Portland Marketing Analytics (PortMA) | Portland, Maine

Facing Event Marketing Report Writing Anxieties: Part 1

Report WritingWriting can be a laborious task. Even if you have an innate talent, report writing is a skill that requires nurturing, refinement and constant practice. You might be one of many who find writing to be a daunting task, something that is difficult or tedious regardless of how many reports you’ve authored. Thankfully, there are a number of tools that can help curtail the intimidation factor.

This post is one of four in a series designed to highlight some of those tools. Let’s start with one of the basics: an Editorial Calendar.

What is an editorial calendar?

An editorial calendar is a pre-planned schedule that maps out the focus of each report ahead of delivery – something that may be very valuable for lengthy programs with lots of reporting. Traditionally used by publishers as a strategy for controlling content, it carries several benefits when used for reporting purposes.

  • First, it identifies key reporting topics as defined by your measurement plan.
  • Second, it helps you visualize and communicate your reporting strategy.
  • Third, it can reduce some of the stress inherent with report writing (e.g., looking for an interesting area of focus within a tight time frame).

Prior to drafting your editorial calendar, it’s helpful if you have an initial understanding of both your client’s needs and expectations and your program’s research objectives and measurement plan. Having a clear understanding of both of these will help you select the most appropriate reporting topics. The calendar can then be used as a point of communication between your team and your client to ensure that you are all on the same page at the same time.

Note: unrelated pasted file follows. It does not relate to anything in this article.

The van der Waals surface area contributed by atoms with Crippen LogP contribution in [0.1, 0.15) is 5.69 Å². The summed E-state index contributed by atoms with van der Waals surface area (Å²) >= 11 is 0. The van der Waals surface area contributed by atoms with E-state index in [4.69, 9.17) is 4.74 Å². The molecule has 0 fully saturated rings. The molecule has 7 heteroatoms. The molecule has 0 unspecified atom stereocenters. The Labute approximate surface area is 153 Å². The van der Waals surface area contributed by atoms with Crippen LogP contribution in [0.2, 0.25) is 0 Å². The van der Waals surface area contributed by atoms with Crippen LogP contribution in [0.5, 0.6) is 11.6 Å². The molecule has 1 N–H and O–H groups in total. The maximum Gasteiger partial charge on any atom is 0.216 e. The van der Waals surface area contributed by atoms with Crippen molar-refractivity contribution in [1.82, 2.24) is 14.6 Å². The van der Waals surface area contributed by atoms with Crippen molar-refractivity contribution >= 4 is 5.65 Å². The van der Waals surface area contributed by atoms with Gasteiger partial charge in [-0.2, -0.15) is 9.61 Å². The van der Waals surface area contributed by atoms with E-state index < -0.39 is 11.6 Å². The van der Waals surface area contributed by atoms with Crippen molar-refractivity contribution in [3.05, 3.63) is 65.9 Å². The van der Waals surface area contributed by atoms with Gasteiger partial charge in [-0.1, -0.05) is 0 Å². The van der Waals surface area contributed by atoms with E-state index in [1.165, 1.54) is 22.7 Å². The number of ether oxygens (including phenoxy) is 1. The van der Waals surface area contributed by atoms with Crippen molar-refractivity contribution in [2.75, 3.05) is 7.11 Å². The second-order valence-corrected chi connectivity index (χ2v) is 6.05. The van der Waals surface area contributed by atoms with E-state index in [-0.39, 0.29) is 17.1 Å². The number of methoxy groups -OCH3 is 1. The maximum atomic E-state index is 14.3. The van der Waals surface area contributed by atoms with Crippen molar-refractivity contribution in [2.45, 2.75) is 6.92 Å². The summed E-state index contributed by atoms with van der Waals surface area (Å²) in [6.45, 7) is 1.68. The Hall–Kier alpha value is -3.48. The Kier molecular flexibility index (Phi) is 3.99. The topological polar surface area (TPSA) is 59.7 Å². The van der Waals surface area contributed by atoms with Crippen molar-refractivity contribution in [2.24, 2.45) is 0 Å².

Application of an editorial calendar to experiential marketing

Let’s say that you are executing an experiential marketing program over the course of six months with monthly report delivery. Your objectives are to:

  1. Ensure sampling and consumer interaction goals are met – say, an average of 75 samples distributed per event and 75 consumer interactions per event
  2. Engage with consumers in the target profile ( males 22-29)
  3. Identify strength (high product awareness) and opportunity (low product awareness) markets
  4. Identify which event types have the greatest impact

Ideas for reporting can be drawn directly from these objectives:

  • Month 1: Initial data trends
  • Month 2: Month-to-month comparison
  • Month 3: Sampling goals and consumer interactions
  • Month 4: Focus on target consumer reach
  • Month 5: Focus on regional differences
  • Month 6: Focus on event type analysis

This does not mean that the Editorial Calendar is set in stone. Things may come up through the course of the program that require you to adjust your focus for reporting. However, this tool helps you strategically plan your report writing structure, which in turn can reduce your stress levels. Who knows where that can take you? As stress diminishes, you might even discover that you enjoy report writing!

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